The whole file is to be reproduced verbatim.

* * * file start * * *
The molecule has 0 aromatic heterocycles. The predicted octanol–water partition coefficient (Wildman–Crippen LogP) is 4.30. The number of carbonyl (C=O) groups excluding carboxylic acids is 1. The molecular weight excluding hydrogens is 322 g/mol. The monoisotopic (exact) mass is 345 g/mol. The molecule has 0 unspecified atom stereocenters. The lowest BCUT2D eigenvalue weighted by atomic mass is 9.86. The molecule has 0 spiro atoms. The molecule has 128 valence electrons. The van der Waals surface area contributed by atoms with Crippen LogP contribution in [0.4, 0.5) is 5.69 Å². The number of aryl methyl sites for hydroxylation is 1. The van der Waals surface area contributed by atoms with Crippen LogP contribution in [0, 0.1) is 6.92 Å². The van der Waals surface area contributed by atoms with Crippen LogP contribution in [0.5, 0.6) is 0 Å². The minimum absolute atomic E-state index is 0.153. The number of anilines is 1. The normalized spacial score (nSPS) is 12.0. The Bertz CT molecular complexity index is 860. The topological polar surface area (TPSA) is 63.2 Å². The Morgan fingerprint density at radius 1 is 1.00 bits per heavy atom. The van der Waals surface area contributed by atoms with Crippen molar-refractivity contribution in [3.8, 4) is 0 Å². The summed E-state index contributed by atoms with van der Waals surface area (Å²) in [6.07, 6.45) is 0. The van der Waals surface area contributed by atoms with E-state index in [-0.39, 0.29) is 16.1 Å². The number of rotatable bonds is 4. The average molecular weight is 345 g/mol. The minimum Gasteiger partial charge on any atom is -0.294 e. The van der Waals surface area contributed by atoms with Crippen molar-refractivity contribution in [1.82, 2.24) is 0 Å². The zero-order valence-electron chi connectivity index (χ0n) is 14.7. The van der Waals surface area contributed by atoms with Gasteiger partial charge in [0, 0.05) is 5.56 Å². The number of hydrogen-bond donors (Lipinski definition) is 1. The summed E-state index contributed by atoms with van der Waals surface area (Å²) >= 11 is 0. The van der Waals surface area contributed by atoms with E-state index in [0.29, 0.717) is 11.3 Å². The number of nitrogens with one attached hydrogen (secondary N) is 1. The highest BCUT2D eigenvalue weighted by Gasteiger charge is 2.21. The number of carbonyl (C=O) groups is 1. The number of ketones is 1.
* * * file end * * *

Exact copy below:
The molecule has 0 aromatic heterocycles. The predicted octanol–water partition coefficient (Wildman–Crippen LogP) is 4.30. The number of carbonyl (C=O) groups excluding carboxylic acids is 1. The molecular weight excluding hydrogens is 322 g/mol. The monoisotopic (exact) mass is 345 g/mol. The molecule has 0 unspecified atom stereocenters. The lowest BCUT2D eigenvalue weighted by atomic mass is 9.86. The molecule has 0 spiro atoms. The molecule has 128 valence electrons. The van der Waals surface area contributed by atoms with Crippen LogP contribution in [0.4, 0.5) is 5.69 Å². The number of aryl methyl sites for hydroxylation is 1. The van der Waals surface area contributed by atoms with Crippen LogP contribution in [0, 0.1) is 6.92 Å². The van der Waals surface area contributed by atoms with Crippen LogP contribution in [0.5, 0.6) is 0 Å². The minimum absolute atomic E-state index is 0.153. The number of anilines is 1. The normalized spacial score (nSPS) is 12.0. The Bertz CT molecular complexity index is 860. The topological polar surface area (TPSA) is 63.2 Å². The Morgan fingerprint density at radius 1 is 1.00 bits per heavy atom. The van der Waals surface area contributed by atoms with Crippen molar-refractivity contribution in [3.8, 4) is 0 Å². The summed E-state index contributed by atoms with van der Waals surface area (Å²) in [6.07, 6.45) is 0. The van der Waals surface area contributed by atoms with E-state index in [-0.39, 0.29) is 16.1 Å². The number of rotatable bonds is 4. The average molecular weight is 345 g/mol. The minimum Gasteiger partial charge on any atom is -0.294 e. The van der Waals surface area contributed by atoms with Crippen molar-refractivity contribution in [1.82, 2.24) is 0 Å². The zero-order valence-electron chi connectivity index (χ0n) is 14.7. The van der Waals surface area contributed by atoms with Gasteiger partial charge in [0, 0.05) is 5.56 Å². The number of hydrogen-bond donors (Lipinski definition) is 1. The summed E-state index contributed by atoms with van der Waals surface area (Å²) >= 11 is 0. The van der Waals surface area contributed by atoms with E-state index in [0.29, 0.717) is 11.3 Å². The number of nitrogens with one attached hydrogen (secondary N) is 1. The highest BCUT2D eigenvalue weighted by Gasteiger charge is 2.21. The number of carbonyl (C=O) groups is 1. The number of ketones is 1.